After eight years, Avon Lake Councilman at-large Dan Bucci leaves council this year the same way he entered: talking with residents about their needs. He is pictured here last Saturday with a resident discussing the city’s many assets.
(Press photo – Michele Murphy)
by Michele Murphy
Dan Bucci decided to run for council in Avon Lake in 2009. At the time, the United States was in the throes of an economic decline being likened to the Great Depression. The local Ford plant had just announced hundreds of layoffs and that meant city coffers would suffer.
While he knew businesses were not expanding or doing much hiring, he believed things would turn around. As he knocked on doors while campaigning, his beliefs were affirmed. As a result, economic development became the hallmark of his successful campaign strategy.
In a recent interview, he recalled telling voters, “I’m running because I am worried about our reliance on Ford.” News reports from 2009 indicated Ford’s employment taxes contributed a hefty 30 percent of the city’s revenue.
Bucci believed a more diverse employment tax base ensured services, such as safety, parks and street maintenance, could be maintained without having to turn to residents to shoulder an increase in taxes to support city operations.
Perhaps as much as anything else, Bucci was motivated to push economic development in Avon Lake, which he believed had become “complacent,” as he thought about what had happened to his hometown of Lorain as anchor industries — including an auto plant — had closed.
He pushed ahead with several initiatives. His first has also become the best known: the annual Wine Festival at Veterans Memorial Park. Originally intended to boost local wineries, now it includes area restaurants, caterers and food trucks. It is a volunteer-driven effort drawing thousands. He credits the ongoing success to Avon Lakers Charlie Sextella and Jen Dalman.
“They are the boots on the ground,” he stated.
As he continued to advance economic development, he kept asking himself and others, “How do we differentiate ourselves?” He also maintained whatever “it” was it “needed to be something easy to understand and easy to administer.” The answer was the Jobs Growth Incentives Program. Local businesses became eligible for rebate checks when their income taxes grew year over year as a result of new hiring or increasing hours for employees. The rebates were equal to 25 percent of increased payroll taxes. In its first year, 134 businesses shared just over $215,000. Last year, 118 businesses shared $49,000. According to Bucci, “The fact that we are seeing well over a hundred companies recognized each year demonstrates that companies continue to grow in Avon Lake.”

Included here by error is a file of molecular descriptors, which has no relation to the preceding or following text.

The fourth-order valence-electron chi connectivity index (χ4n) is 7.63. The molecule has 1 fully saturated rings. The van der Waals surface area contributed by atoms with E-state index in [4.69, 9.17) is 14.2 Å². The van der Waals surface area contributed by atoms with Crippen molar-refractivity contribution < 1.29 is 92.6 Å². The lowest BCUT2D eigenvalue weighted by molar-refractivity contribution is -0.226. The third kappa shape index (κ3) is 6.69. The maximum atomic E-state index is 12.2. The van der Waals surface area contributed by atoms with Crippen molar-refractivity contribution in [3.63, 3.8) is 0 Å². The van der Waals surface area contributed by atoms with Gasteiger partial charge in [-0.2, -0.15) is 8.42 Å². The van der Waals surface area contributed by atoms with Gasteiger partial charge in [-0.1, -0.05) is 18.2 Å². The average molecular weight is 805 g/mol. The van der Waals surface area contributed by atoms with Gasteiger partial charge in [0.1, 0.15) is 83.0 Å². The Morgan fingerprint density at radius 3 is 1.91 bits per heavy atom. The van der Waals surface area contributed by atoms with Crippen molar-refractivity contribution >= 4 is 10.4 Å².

Bucci says he is particularly pleased some businesses actually return their checks to the city.
Next came creation of a Community Investment Corporation (CIC) whose principal purpose is to provide low-interest loans to small businesses that are already established or want to come to Avon Lake. It is a nonprofit run by an independent board. Their funds do not come from city taxes, but profits from the Wine Festival and a cell tower lease.
Last year, CIC ran a business plan competition in collaboration with ECDI. Six local businesses shared awards of $35,000 (see related story Great Lakes Pet Food Co. pg. -)
In response to an announcement about the closing of the NRG-owned power plant, Bucci created the West End Development Commission to “think about what to do with the plant and adjacent property.”
“We wanted to have a structure and vision so that if it became available, we would know how to proceed,” he said.
The commission was comprised of residents and business owners as well as council members, although Bucci maintains, “We wanted it to be a member-driven process.” They had even developed a plan for a mixed-use development when NRG reversed its position on closing, thus stalling the commission’s work.
As he considers the state of economic development in Avon Lake, Bucci says he believes “getting all these ducks in a row is good progress.” He adds, “I would like residents to know we are well situated if we use all the tools we have and will be successful, but it might not be overnight and may not be a flashy something.”
“We don’t need a game changer,” Bucci claims. “Home runs are great, but we need singles and doubles.” He says that could include the opening of a light manufacturing business employing 30-40 people, local businesses adding jobs and more activity in the center of town such as the proposed Goddard School.
Of the Job Growth Incentive Program it would be interesting to know the relative size of those businesses as well as their longevity. — pc
CIC is a nonprofit board independent of whom? –pc
ECDI is what?
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